“Men are like Chinese food,” Laurie said, pointing at me with her dirty chopsticks. “Tasty, cheap, and they might give you food poisoning.”
I l,ooked at my food and cursed myself. It was taking everything I had to hold back a retort and my true feelings for my beautiful friend.
She made another biting comment while I tried to position my fingers to hold the chopsticks. I laughed. After a few minutes of fiddling and Laurie jumping in with a, “Here let me help you!” I had it sorted. The way her warm tiny fingers slid over mine had my heart doing backflips. My hands were shaking as I lifted the sashimi to my lips and then, plop!
“See!” Laurie said, jabbing her rice balls. “Just like a man, slippery. They can’t commit.”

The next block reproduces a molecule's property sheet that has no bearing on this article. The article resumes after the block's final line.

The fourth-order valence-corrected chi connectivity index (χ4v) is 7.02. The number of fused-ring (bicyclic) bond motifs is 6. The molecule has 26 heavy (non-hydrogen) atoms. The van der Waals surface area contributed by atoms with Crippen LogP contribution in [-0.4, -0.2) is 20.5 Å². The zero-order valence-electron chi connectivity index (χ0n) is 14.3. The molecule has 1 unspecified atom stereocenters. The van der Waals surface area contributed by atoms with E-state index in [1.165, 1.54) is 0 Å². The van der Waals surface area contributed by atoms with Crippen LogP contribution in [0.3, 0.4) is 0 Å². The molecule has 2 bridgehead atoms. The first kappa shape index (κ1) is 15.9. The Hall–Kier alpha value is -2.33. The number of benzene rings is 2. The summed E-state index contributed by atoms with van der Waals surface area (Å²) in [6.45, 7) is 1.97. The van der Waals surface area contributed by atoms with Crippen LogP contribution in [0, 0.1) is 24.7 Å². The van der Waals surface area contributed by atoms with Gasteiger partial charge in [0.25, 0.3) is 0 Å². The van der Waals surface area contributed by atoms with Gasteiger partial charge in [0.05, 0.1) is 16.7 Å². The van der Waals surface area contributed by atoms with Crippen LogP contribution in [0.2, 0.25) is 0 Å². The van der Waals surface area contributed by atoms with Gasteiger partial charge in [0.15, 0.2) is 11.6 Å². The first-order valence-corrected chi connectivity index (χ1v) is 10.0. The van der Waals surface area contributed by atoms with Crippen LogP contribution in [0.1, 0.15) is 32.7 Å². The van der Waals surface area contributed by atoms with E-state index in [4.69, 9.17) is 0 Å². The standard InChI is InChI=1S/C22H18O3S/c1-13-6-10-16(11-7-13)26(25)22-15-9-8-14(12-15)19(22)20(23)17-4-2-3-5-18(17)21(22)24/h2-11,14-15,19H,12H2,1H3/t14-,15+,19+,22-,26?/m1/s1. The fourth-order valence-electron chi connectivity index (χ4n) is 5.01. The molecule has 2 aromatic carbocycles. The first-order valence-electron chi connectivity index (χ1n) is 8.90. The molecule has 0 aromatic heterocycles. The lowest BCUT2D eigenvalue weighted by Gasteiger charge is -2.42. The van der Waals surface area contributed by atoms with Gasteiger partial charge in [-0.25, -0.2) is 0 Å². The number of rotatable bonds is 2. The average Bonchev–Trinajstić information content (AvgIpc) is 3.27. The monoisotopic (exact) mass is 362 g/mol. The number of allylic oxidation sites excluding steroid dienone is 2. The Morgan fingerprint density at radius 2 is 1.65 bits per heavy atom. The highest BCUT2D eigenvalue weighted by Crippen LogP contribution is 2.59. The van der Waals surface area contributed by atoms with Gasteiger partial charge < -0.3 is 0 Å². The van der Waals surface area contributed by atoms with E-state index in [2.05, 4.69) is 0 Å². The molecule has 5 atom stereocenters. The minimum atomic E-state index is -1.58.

Where was all these venom coming from? I scrunched my eyebrows together. She was positively devastating my perfect view of her. How dare she! I never knew she was so bitter. I made a feeble attempt to laugh again while I unwrapped my silverware. At least though, I would have one thing: food.
She frowned at me. “Why aren’t you going to use chopsticks?”
“Because they’re like women, too hard to please.” Score me, I thought, as she looked wounded. I felt a twinge of guilt but plowed over it with copious amount of wonton soup.
She was silent for much of the rest of the meal. I left her the check and my unrequited feelings on the table.